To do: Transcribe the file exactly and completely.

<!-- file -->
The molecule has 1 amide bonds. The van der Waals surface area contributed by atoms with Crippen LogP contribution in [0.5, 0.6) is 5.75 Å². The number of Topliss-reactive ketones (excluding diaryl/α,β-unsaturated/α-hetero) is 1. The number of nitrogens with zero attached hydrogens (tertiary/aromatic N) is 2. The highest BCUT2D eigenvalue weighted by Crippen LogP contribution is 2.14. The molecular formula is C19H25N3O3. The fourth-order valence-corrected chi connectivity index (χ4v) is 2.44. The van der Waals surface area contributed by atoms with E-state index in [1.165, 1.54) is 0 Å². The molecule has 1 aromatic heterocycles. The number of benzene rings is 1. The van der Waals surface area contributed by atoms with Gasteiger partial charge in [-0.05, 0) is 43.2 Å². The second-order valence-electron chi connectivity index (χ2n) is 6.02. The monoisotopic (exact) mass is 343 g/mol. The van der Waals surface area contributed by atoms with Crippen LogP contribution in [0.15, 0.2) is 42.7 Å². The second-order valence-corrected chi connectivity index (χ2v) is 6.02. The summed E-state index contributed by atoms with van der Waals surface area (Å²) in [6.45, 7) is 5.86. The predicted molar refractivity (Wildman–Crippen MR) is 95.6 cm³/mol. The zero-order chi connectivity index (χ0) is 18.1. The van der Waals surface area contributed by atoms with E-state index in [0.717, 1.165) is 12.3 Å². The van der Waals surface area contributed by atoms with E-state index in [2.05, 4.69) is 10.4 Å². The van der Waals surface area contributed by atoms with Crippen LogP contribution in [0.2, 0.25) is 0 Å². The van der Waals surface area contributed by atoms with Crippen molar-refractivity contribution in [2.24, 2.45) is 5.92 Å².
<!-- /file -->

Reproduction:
The molecule has 1 amide bonds. The van der Waals surface area contributed by atoms with Crippen LogP contribution in [0.5, 0.6) is 5.75 Å². The number of Topliss-reactive ketones (excluding diaryl/α,β-unsaturated/α-hetero) is 1. The number of nitrogens with zero attached hydrogens (tertiary/aromatic N) is 2. The highest BCUT2D eigenvalue weighted by Crippen LogP contribution is 2.14. The molecular formula is C19H25N3O3. The fourth-order valence-corrected chi connectivity index (χ4v) is 2.44. The van der Waals surface area contributed by atoms with E-state index in [1.165, 1.54) is 0 Å². The molecule has 1 aromatic heterocycles. The number of benzene rings is 1. The van der Waals surface area contributed by atoms with Gasteiger partial charge in [-0.05, 0) is 43.2 Å². The second-order valence-electron chi connectivity index (χ2n) is 6.02. The monoisotopic (exact) mass is 343 g/mol. The van der Waals surface area contributed by atoms with Crippen LogP contribution in [0.15, 0.2) is 42.7 Å². The second-order valence-corrected chi connectivity index (χ2v) is 6.02. The summed E-state index contributed by atoms with van der Waals surface area (Å²) in [6.45, 7) is 5.86. The predicted molar refractivity (Wildman–Crippen MR) is 95.6 cm³/mol. The zero-order chi connectivity index (χ0) is 18.1. The van der Waals surface area contributed by atoms with E-state index in [0.717, 1.165) is 12.3 Å². The van der Waals surface area contributed by atoms with E-state index in [2.05, 4.69) is 10.4 Å². The van der Waals surface area contributed by atoms with Crippen LogP contribution in [0.2, 0.25) is 0 Å². The van der Waals surface area contributed by atoms with Crippen molar-refractivity contribution in [2.24, 2.45) is 5.92 Å².